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[Source] Foamed ceramic board or brick


Rigid, Light, Foamed Ceramic Board or Brick

I’m looking for some ‘foamed ceramic’ refractory product, possibly
sold as kiln insulation or soldering boards. The material I got
about 25 years ago was in the form of kiln bricks, and I’ve been
using 6" x 6" x 1/2" slices as spacers between stacks of dies
forheat treating. Wonderful stuff; light, rigid, very, very strong
for it’sweight, and extremely durable. They material is white, and I
can sawit with a hacksaw blade easily, so it’s really nothing like
the hard, dense ceramic boards that many of you are no doubt
familiar with. Neither is it anything like the soft refractory
firebricks many kilns are made of. I was told years ago that it was
a precursor to the shuttle tiles. I’ve found industrial manufacturer
of what is probably a very similarproduct, but I thought I’d ask
here before I spent any real time tracking it down and looking for a
place to buy small amounts for testing. Thanks, Dar


Google Kaowool board, it’s just what you need



Hello Dar,

I got my soft kiln bricks decades ago from a company that made

They are as you describe. The bricks I got were slightly damaged and
therefore free. This was in TX, and I don’t even remember where the
brick factory was. Anyway, it gives you another track to pursue.

Judy in Kansas, where the turtles are beginning to ignore food and
will soon go uncerground to hibernate.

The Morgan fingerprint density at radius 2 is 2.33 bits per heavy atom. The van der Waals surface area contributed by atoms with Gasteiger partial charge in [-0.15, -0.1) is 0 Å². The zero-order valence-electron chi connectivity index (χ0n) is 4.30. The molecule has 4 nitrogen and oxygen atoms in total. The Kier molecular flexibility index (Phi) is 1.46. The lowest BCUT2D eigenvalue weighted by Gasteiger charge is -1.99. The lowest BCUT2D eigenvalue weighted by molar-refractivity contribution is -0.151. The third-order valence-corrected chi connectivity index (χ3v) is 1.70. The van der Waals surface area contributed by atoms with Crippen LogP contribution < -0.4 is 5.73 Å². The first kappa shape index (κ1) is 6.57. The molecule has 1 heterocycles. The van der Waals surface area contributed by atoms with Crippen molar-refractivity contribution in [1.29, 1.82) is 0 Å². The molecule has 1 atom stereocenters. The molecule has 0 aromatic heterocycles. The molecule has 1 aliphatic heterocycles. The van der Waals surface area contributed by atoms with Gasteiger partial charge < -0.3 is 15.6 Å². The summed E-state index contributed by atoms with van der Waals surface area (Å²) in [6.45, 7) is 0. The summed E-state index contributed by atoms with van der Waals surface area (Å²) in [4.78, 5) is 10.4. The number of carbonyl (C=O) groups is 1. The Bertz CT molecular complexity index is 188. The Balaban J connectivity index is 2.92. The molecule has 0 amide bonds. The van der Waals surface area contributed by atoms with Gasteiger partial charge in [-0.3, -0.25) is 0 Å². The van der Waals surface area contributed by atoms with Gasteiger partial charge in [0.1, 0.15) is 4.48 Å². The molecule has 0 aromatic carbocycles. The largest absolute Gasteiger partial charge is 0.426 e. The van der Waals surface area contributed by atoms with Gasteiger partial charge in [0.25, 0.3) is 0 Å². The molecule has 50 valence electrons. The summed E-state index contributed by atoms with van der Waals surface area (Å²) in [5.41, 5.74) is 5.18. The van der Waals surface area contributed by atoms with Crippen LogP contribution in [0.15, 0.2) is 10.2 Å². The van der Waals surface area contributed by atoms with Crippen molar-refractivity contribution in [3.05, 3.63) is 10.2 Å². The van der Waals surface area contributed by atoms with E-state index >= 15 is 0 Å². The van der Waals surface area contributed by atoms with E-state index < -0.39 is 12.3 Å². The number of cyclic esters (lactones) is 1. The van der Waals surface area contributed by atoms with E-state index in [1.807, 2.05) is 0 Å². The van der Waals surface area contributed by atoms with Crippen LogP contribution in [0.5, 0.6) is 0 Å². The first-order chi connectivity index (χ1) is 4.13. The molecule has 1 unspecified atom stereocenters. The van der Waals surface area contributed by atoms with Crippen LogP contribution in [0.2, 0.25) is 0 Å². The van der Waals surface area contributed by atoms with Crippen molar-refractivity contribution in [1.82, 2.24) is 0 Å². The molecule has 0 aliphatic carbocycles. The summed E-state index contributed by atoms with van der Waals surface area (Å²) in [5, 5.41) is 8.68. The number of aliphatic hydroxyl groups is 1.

Since I live in TX & Judy’s comments rang a bell, I’d suggest
contacting a ceramic co in Dallas (sorry forgot the name). I think
they may have fire bricks. Also some arts & crafts schools,
galleries might be able to help you. Sharon Perdasofpy


Thanks, but I don’t think I explained myself well enough. Any kind
of fibrous or crumbly or non-rigid (solid, stiff !) board is not made
from the material I’m seeking. What I have (and want more of) is a
fired ceramic that was first a slurry that was foamed before firing.
The result is light, very porous, absolutely not fibrous. It’s
brittle, as 1/2" thick (6" x6" squares) will break apart if dropped,
likea piece of thin tile. Vey strong though, as I can place a pound
or two of steel dies on one and grab it by the corner with pliers
and escprt the whole stack into the kiln. You can do that with a hard
ceramic honeycombboard (I saw at Indian Jewelers Supply yesterday),
or solid, hard, (and very dense, heavy) ceramic boards I’ve also
used, but not any of the fibrous ceramic products I’ve seen.

No biggie; I’ll find it. ‘Foamed Ceramic’, I shall ‘search’ for